Question: What are the essentials of an attempt to murder under Section 307? Or State the law relating to an attempt to commit murder. Find the answer to the mains question only on Legal Bites. [What are the essentials of an attempt to murder under Section 307? Or State the law relating to an attempt to commit murder] Answer Section 307… Read More »

Question: What are the essentials of an attempt to murder under Section 307? Or State the law relating to an attempt to commit murder. Find the answer to the mains question only on Legal Bites. [What are the essentials of an attempt to murder under Section 307? Or State the law relating to an attempt to commit murder] Answer Section 307 deals with the law relating to Attempt to murder.— Whoever does any act with such intention or knowledge, and under such circumstances that, if he by that...

Question: What are the essentials of an attempt to murder under Section 307?

Or

State the law relating to an attempt to commit murder.

Find the answer to the mains question only on Legal Bites. [What are the essentials of an attempt to murder under Section 307? Or State the law relating to an attempt to commit murder]

Answer

Section 307 deals with the law relating to Attempt to murder.— Whoever does any act with such intention or knowledge, and under such circumstances that, if he by that act caused death, he would be guilty of murder, shall be punished with imprisonment of either description for a term which may extend to ten years, and shall also be liable to fine; and if hurt is caused to any person by such act, the offender shall be liable either to imprisonment for life or to such punishment as is hereinbefore mentioned.

Attempts by life convicts.— When any person offending under this section is under sentence of imprisonment for life, he may, if hurt is caused, be punished with death.

Section 307 deals with the offence of an attempt to commit murder. In order to constitute an offence under this section, two elements are essential.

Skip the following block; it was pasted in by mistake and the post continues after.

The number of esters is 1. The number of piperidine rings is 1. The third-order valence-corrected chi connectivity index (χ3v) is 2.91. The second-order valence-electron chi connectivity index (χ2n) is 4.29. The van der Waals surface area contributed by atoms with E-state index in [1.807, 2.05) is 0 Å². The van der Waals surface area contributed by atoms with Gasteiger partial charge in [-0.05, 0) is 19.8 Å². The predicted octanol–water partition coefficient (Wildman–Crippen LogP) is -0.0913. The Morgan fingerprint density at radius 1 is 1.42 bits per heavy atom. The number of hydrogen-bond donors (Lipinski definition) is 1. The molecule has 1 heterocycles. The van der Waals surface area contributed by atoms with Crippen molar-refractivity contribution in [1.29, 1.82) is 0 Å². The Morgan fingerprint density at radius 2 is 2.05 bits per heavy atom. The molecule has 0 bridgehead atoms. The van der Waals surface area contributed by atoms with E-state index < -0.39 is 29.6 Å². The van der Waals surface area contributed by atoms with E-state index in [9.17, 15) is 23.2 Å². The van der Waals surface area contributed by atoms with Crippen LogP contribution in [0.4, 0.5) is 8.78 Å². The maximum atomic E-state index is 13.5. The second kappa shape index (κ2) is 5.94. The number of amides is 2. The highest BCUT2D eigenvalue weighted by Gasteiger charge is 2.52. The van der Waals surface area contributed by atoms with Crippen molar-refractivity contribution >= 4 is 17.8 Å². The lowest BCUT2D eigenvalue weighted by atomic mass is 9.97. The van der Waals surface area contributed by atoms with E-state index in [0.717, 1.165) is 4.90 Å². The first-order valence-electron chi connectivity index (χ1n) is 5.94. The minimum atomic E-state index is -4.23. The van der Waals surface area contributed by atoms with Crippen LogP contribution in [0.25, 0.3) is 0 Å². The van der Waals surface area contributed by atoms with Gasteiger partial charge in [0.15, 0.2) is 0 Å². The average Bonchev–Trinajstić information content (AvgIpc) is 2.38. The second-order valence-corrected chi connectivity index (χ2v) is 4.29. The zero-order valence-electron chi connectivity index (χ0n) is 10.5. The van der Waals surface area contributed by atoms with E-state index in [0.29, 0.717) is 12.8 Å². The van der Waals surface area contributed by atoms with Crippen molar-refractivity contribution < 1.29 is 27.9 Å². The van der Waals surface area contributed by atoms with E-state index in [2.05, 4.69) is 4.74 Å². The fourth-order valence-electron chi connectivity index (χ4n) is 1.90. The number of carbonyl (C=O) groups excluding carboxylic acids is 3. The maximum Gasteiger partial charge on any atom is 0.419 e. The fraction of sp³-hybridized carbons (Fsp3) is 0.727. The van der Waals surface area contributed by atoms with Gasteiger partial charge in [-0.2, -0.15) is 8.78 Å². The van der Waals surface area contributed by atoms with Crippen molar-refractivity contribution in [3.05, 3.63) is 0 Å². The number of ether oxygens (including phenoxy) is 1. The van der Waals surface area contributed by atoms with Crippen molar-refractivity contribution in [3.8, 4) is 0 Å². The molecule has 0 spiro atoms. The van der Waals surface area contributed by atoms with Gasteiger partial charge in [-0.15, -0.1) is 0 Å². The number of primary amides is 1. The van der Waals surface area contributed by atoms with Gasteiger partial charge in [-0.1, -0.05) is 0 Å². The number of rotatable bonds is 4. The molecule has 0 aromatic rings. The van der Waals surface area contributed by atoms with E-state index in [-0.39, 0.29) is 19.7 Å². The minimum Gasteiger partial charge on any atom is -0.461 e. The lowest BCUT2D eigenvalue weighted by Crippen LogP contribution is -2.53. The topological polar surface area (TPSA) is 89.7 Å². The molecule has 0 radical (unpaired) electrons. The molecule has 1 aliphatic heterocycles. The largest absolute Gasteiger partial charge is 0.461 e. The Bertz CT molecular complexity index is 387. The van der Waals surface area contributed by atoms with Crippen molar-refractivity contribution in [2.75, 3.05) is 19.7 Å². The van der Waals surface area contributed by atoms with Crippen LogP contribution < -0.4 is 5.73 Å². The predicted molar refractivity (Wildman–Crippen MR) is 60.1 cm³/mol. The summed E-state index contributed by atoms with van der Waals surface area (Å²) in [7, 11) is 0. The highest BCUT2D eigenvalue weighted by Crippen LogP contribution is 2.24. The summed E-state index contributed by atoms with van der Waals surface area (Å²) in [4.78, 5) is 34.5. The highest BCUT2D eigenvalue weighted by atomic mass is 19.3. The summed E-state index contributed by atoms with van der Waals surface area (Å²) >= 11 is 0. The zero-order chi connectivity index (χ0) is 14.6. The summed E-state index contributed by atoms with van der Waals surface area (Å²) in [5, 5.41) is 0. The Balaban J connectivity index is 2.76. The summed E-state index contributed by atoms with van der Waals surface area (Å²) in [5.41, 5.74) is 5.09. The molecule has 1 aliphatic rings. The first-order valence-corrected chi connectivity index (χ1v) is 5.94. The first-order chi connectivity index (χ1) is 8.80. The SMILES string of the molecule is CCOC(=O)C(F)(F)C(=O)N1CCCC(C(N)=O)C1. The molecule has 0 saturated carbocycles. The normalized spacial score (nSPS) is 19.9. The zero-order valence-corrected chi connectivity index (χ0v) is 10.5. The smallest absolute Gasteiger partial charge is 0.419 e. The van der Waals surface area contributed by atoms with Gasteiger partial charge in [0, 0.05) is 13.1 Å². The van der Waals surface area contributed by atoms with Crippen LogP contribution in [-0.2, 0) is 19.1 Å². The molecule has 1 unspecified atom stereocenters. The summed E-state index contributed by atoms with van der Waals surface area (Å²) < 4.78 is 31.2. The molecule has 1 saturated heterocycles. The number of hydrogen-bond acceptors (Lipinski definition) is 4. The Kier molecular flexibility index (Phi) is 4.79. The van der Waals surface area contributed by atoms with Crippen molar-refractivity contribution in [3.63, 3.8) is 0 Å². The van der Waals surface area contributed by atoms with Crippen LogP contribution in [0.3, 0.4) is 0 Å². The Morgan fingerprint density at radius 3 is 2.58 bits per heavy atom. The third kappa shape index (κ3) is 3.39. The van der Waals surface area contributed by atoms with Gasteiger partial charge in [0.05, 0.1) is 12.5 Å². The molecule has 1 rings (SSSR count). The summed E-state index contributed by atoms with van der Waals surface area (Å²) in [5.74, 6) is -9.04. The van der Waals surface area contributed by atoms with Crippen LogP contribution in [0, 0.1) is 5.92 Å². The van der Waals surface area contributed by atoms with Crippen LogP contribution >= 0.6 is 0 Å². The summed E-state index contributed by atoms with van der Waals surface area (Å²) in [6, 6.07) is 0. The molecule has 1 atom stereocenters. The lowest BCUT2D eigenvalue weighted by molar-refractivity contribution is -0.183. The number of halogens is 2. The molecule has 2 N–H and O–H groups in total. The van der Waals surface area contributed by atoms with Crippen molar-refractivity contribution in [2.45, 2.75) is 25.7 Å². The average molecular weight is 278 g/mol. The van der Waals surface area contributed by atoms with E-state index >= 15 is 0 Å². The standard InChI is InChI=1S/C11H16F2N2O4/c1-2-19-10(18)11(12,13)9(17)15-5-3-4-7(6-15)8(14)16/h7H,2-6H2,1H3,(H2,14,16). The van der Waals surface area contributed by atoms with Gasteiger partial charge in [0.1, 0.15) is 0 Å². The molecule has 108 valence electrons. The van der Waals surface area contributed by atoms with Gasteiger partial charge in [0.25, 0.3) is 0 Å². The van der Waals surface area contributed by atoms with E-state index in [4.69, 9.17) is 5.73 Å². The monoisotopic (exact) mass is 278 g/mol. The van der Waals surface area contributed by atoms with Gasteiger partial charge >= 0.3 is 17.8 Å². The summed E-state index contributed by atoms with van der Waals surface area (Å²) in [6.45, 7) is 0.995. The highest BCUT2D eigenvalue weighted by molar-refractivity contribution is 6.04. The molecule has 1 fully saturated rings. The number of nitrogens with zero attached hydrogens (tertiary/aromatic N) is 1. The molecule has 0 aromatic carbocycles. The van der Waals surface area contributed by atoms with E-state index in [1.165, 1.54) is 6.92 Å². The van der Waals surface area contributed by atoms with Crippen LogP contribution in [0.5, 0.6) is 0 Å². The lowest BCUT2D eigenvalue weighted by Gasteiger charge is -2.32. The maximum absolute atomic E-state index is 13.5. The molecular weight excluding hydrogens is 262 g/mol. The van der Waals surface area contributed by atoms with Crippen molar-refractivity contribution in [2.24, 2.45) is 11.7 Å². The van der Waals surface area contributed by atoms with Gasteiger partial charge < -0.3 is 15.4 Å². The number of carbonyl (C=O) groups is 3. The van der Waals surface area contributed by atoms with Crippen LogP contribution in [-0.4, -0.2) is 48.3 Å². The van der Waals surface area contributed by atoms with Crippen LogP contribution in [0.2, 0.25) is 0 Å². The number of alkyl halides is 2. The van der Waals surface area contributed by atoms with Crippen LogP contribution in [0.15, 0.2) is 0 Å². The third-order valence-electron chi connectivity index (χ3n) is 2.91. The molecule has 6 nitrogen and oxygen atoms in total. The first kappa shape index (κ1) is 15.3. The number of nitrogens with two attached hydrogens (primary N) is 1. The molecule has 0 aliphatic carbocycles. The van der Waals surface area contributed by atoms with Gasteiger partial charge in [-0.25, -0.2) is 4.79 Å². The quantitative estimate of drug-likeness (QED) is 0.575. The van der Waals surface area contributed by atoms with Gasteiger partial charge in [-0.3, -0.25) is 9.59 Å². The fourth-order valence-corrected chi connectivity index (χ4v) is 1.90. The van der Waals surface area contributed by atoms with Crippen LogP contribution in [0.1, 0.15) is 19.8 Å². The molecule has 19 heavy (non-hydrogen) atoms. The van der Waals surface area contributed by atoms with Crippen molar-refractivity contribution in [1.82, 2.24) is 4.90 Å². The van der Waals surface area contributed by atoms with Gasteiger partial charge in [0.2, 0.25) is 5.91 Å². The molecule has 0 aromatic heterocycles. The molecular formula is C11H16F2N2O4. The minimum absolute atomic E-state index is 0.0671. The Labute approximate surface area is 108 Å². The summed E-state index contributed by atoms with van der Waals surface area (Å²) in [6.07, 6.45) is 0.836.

• First, the intention or knowledge to commit murder.
  • Secondly, the actual act of trying to commit the murder.

Thus, it must have both the necessary mens rea and actus reus. In other words, for offences under this section, all the elements of murder exist, except for the fact that death has not occurred. However, an attempt, in order to be criminal, need not be the penultimate act foreboding death.

It is sufficient if there is present an intention to commit homicide coupled with some overt act in execution thereof. Such an overt act would have accomplished the intended crime had there been no extraneous and unanticipated intervention that frustrated its consummation.

To sustain a conviction under this section, it is necessary to establish that had the accused succeeded in his attempt and the victim met with his death, then the offence committed would have been one punishable under Section 302.

In a case, State of Maharashtra v. Bodya Ramji Patil (1978) Cr LJ 411(Bom) the victim had received injuries, which were described by the doctor as dangerous and were likely to cause death. The doctor did not state that the injury was sufficient in the ordinary course of nature to cause death, which alone would bring it within the purview of section 300. In view of this, the high court held that an offence under section 307, was ruled out.


In Jai Narain Mishra v. State of Bihar [AIR 1972 SC 1764], the accused was responsible for causing injury on the head of the victim with a farsa. The injury was described as a simple injury. Though the weapon used by the offender was one which was likely to cause death, the Supreme Court held that the accused could not be held guilty under Section 307. Instead, his conviction was changed to one under Section 327.

Thus, even if an act was done with the intention to commit murder, but if the act was not capable of causing death, the offence will not fall under this section. However, it may be punishable under Section 300 read with Section 511. However, an accused charged under Section 307 cannot be acquitted merely because the injuries inflicted on the victim were in the nature of simple hurt.

The determinative factor is intention or knowledge and not the nature of the injury. Nevertheless, the nature of injury actually caused render considerable assistance to the court in finding the intention of the accused. However, it can ascertain intention from other circumstances, even without reference to actual wounds. It is not necessary for the applicability of the section that any injury should have been caused to the person on whom the attempt to murder was made.


Important Mains Questions Series for Judiciary, APO & University Exams

  1. IPC Mains Questions Series Part I: Important Questions
  2. IPC Mains Questions Series Part II: Important Questions
  3. IPC Mains Questions Series Part III: Important Questions
  4. IPC Mains Questions Series Part IV: Important Questions
  5. IPC Mains Questions Series Part V: Important Questions
  6. IPC Mains Questions Series Part VI: Important Questions
  7. IPC Mains Questions Series Part VII: Important Questions
  8. IPC Mains Questions Series Part VIII: Important Questions
  9. IPC Mains Questions Series Part IX: Important Questions
  10. IPC Mains Questions Series Part X: Important Questions
Updated On 2021-07-21T08:36:24+05:30
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